What a wonderful, informative post. I'll send you a Lingot. But it's interesting to see 'Kirkko' - Church, My family in the very north of Scotland (but I think it's fairly common through all Scotland) would always refer to the word Kirk. Now my Family are from Caithness and Orkney, which have strong Nordic ties (as reflected in their placenames - which sound very un-British) so perhaps 'Kirk' shouldn't be that much of a surprise. :)
As Uralic languages Finnish and Estonian both are related to a number of small languages + Hungarian.:) http://en.wikipedia.org/wiki/Finno-Ugric_languages
Yes I know, myself.;) I'm no language expert though, and wouldn't have time to contribute to a course (official Duolingo - I can always write in a forum topic when I'm around, no problem with that).
Any language that has a lot of cases (15 in Finnish) can be hard to learn. I've done basics in Lithuanian, so know it deffinitely isn't impossible. I guess the endings as opposed to prepositions would confuse you people as much as prepositions can confuse me.;) Also the lack of gender for words, and lack of articles (I know I have a hard time remembering if it's "un" or "une" in French, and typing "a" or "the" in English to get the sentences right here LOL).
Good thing is that you pronounce the words as they are written. We don't much use the letter "c" (only in rare occasions with borrowed words), and "b" is likewise rare, same goes for "w" and "x" or "z". No accents either. Allthough I bet letters "ä" and "ö" increase the difficulty. "Ääliö" = "idiot" in spoken Finnish (in written language "idiootti" is more correct).
Finnish doesn't have a straight equivalent for "please", but we use other ways of expressing the same thing, like saying "thank you". Which is "kiitos" in Finnish.
We do actually have a "vous-dire" form (sorry, I know it better in French! I'm here to brush up on my language skills, so know more French than the level might let you think). Except we don't use it that often. Mostly when speaking to elderly people, or those in a very high position, like the president.
Same goes for saying "madam" or "sir" = "rouva" and "herra". I bet if you'd talk to a younger person in an extremely polite way, they'd be really annoyed, because it feels as if you'd think they're much older.;) We really don't use "miss" = "neiti", allthough it exists.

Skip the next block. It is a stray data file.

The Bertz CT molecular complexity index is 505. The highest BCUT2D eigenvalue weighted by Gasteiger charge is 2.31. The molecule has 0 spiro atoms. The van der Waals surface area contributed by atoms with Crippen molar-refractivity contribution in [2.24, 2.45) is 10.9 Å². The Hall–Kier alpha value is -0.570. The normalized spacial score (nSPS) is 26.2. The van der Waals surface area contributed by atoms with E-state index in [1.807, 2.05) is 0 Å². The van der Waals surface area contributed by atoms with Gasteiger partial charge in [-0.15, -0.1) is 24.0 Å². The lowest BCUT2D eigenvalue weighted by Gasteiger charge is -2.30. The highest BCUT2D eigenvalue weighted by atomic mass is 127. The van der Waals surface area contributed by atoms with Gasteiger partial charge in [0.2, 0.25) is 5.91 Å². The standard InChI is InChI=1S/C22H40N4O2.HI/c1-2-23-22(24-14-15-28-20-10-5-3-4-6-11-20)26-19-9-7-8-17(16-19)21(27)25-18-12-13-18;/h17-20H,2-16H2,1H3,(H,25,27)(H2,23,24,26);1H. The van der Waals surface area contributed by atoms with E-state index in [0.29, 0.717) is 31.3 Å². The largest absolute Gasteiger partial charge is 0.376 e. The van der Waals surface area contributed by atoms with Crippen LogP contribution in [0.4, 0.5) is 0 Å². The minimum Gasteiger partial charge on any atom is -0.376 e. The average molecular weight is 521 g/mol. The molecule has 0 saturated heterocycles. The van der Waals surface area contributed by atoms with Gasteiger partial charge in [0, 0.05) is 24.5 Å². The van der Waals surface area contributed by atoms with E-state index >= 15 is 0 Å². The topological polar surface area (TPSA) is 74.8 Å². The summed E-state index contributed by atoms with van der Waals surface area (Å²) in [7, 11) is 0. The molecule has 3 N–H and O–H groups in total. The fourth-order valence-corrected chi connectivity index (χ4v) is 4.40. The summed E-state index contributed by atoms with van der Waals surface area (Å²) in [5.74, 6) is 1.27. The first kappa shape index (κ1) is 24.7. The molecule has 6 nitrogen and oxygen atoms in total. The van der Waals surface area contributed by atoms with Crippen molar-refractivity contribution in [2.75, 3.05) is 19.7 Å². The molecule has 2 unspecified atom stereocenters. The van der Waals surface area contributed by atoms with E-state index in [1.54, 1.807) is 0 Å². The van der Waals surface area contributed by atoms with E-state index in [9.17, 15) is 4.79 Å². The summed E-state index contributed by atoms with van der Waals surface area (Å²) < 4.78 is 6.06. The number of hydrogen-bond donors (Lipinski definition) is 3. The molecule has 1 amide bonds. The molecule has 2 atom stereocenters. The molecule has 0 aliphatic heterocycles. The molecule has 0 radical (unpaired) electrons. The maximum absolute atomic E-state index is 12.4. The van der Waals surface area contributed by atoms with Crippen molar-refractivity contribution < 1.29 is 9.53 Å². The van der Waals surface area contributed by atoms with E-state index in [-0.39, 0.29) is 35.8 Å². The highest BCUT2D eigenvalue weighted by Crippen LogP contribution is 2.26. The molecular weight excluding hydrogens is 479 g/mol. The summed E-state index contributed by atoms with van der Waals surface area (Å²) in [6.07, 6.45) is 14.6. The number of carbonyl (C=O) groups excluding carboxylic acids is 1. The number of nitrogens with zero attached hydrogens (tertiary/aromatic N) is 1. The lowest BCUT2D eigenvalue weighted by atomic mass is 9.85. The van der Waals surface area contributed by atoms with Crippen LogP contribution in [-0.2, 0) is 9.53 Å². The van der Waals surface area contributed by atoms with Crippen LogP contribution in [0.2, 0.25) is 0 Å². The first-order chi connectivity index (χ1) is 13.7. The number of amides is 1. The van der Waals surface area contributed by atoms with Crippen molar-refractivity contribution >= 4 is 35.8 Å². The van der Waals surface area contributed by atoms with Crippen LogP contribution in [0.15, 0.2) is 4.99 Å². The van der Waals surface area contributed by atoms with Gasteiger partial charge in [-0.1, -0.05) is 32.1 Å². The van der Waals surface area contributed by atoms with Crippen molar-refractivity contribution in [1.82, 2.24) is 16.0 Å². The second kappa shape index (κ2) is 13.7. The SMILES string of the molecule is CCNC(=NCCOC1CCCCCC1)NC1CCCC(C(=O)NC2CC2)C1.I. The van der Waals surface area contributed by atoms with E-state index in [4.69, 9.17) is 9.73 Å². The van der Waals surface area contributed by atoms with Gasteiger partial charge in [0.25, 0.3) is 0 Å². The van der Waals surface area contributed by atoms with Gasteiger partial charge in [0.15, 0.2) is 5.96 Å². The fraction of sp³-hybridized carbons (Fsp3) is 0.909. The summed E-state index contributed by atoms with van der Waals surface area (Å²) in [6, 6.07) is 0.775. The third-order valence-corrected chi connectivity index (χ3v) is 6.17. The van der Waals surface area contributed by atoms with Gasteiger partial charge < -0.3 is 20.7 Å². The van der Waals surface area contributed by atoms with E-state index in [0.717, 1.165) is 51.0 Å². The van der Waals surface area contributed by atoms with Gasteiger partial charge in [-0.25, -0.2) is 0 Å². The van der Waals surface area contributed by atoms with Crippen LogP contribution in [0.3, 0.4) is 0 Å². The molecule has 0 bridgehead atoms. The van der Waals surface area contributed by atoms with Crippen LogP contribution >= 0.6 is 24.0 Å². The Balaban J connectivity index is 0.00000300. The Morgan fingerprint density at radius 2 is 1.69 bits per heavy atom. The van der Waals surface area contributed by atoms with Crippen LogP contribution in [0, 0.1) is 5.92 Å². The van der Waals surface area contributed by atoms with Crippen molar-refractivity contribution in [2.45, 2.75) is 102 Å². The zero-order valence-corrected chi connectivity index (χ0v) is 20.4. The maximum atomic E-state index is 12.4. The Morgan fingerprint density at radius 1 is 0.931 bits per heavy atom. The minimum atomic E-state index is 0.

The personal pronouns are:
minä = I
sinä = you
hän = he/she (it's gender neutral)
me = we
te = you (also the polite form mentioned above)
he = they
The word "se" = "it" is widely used in spoken language as equivalent to "hän". Even though it officially refers to an animal or an object.
An addition due to a lesson that seemed problematic to me.;)
Minä syön patongin. = I am eating the baguette.
Minä syön patonkia. = I am eating baguette.
baguette = patonki
Otherwise the first form in my example (can't remember names of the cases) would be "patonkin", but due to pronounciation the "k" changes to "g".
If you go to a kiosk or café and ask for a baguette:
Saisinko patongin? = Could I have a baguette?
So as you see we don't differentiate "any" from "certain" in this way.
Saisinko tuon patongin? = Could I have that baguette?
This instead refers to a certain baguette, which you might also point out. Or specify the fillings you want inside the baguette.;)
Right now the Duolingo lesson is asking me to translate:
"The food is good."
In Finnish this would be "Ruoka on hyvää."
good = hyvä
Yes! My friend and I would LOVE Finnish for English speakers!!! We have a friend from Finland and would like to pay her back for bothering to learn English ;)
(hyvää) huomenta, (hyvää) päivää, (hyvää) iltaa. When you meet a person.
Hei, terve, moi. When you come or go.
Näkemiin, moikka, hyvää yötä. When you go.
Mitä kuuluu? kuinka hurisee? miten menee? How are you? (WARNING!!! do NOT ask if you don't want an answer, Finns speak less, but say more)
Kiitos hyvää/ siinahän se/ eipä ihmeempiä/ No, sitä tavallista / Vähän on ollut ...
Many things on fb come directly from english: lmao, rofl,
pilkunviilaja = a nitpicker not literal, but translation of the expression with an equivalent one
It's interesting and amusing how so many different languages have found the need to develop an expression for the same ideas, such as "go out in style", "two-faced", "the discussion was over my head" (for which Finns say it "went over the dandruff" :-)
That's so awesome! So did I! I even set up a Facebook group and put together a team for it. https://www.facebook.com/groups/DuolingoFinnish/
When I contacted them, they just told me that there needs to be more push for it. Maybe they need more people bugging them to make it happen?
Let's join forces! :D
As far as we know, they have never cared about Finnish. With this I mean that there has never been a promise, not even an implicit one, from staff regarding creating a Finnish course. They have "prepared" this page for a possible Finnish course: http://incubator.duolingo.com/courses/fi/en/status, but that's it.
However, I am quietly confident that they will get around to Finnish at some point. We just have to be patient.
It is a bit silly that the automated email you get when you apply to contribute to a course says they will get back to you soon, when "soon" can mean at least 1 1/2 years...
Native Finnish speaker, linguistics student by day and general language enthusiast by night. Would love to contribute to the cause.